Tags: Heart Disease | FDA | heart failure | medical devices | heart disease | death risk

New Heart Failure Monitor Cuts Death Risk

New Heart Failure Monitor Cuts Death Risk
(Copyright DPC) 

By    |   Tuesday, 10 November 2015 11:30 AM


A new type of wireless monitor cut hospitalizations in half and also significantly reduced the risk of death in heart failure patients, a new study shows.

Heart failure affects some five million Americans and is a frequent cause of repeat hospitalization and death.

The long-term study was done at Ohio State University’s Richard M. Ross Hospital, which was the first hospital in the nation to implant the device. The U.S. Food and Drug Administration approved the paper clip-sized monitor last year. 

The long-term study involved 347 patients, all whom had moderate heart failure, and were implanted with the monitor when the study began. The device is implanted on the pulmonary artery and transmits real-time blood pressure readings to a secure website where the doctor can review them, the researchers said.

For the first 18 months, doctors treating the control group did not receive pulmonary artery pressure readings and provided standard care based on signs and symptoms of worsening heart failure.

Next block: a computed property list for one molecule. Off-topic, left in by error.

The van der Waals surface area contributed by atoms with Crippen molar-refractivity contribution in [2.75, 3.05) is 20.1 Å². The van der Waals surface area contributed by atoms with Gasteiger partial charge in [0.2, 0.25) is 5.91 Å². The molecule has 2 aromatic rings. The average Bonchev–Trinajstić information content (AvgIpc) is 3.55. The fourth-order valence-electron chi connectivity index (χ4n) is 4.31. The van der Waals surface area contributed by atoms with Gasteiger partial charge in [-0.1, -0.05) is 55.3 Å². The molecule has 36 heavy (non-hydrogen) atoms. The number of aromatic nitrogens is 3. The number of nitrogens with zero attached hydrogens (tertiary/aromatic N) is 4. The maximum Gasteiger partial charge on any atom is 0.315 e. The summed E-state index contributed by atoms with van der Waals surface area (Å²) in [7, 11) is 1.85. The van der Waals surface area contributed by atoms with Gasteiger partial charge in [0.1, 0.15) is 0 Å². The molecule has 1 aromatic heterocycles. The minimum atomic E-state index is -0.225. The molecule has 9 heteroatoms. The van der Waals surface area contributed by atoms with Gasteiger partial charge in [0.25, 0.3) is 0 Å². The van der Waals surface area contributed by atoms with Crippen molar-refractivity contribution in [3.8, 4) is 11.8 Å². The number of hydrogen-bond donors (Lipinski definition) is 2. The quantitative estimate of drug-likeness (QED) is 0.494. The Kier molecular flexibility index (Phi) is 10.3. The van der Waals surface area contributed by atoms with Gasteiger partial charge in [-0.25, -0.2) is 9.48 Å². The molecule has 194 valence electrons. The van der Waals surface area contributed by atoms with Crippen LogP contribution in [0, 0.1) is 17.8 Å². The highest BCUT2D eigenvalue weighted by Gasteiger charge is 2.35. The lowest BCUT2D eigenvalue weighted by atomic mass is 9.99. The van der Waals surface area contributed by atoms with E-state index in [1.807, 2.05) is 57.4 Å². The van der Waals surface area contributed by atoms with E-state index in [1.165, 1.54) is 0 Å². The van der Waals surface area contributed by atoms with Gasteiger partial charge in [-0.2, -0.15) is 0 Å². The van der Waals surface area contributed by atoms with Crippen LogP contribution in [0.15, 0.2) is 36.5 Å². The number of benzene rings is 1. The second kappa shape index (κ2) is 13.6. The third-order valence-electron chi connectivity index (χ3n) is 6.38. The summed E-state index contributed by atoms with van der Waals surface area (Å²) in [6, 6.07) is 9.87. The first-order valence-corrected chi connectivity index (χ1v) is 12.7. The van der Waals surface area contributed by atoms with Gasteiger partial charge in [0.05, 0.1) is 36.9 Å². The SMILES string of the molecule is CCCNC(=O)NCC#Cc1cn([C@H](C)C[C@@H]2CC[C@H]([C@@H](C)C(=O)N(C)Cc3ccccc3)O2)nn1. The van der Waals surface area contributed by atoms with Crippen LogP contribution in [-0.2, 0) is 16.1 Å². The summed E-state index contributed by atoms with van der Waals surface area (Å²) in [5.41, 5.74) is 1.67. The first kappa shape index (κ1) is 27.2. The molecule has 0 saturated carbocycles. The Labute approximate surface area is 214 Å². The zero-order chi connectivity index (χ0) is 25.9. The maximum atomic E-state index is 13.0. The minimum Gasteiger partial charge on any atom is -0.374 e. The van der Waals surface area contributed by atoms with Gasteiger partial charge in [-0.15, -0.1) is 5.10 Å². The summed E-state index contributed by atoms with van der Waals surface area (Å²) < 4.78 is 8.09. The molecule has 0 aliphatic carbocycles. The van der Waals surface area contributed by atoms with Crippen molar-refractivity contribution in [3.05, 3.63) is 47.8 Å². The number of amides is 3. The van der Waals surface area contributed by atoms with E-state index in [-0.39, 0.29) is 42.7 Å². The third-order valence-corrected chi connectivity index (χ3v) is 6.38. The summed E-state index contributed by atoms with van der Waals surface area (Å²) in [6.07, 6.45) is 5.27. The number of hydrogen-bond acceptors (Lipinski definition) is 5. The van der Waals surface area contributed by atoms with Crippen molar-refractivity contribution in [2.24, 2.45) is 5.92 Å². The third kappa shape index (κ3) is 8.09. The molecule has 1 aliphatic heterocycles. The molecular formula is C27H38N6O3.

Then for an additional 13 months, the doctors had access to the sensor readings and made care decisions based on pulmonary artery pressure readings. That’s when hospitalizations in the control group dropped by 48 percent. Those receiving treatment for the entire 31 months of follow-up also saw a 33 percent reduction in hospitalizations.

The patients also had a significantly reduced the risk of death, the researchers said of the study, which is published in The Lancet.

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A new type of wireless monitor cut hospitalizations in half and also significantly reduced the risk of death in patients that suffer from heart failure, a new study shows.
FDA, heart failure, medical devices, heart disease, death risk
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2015-30-10
Tuesday, 10 November 2015 11:30 AM
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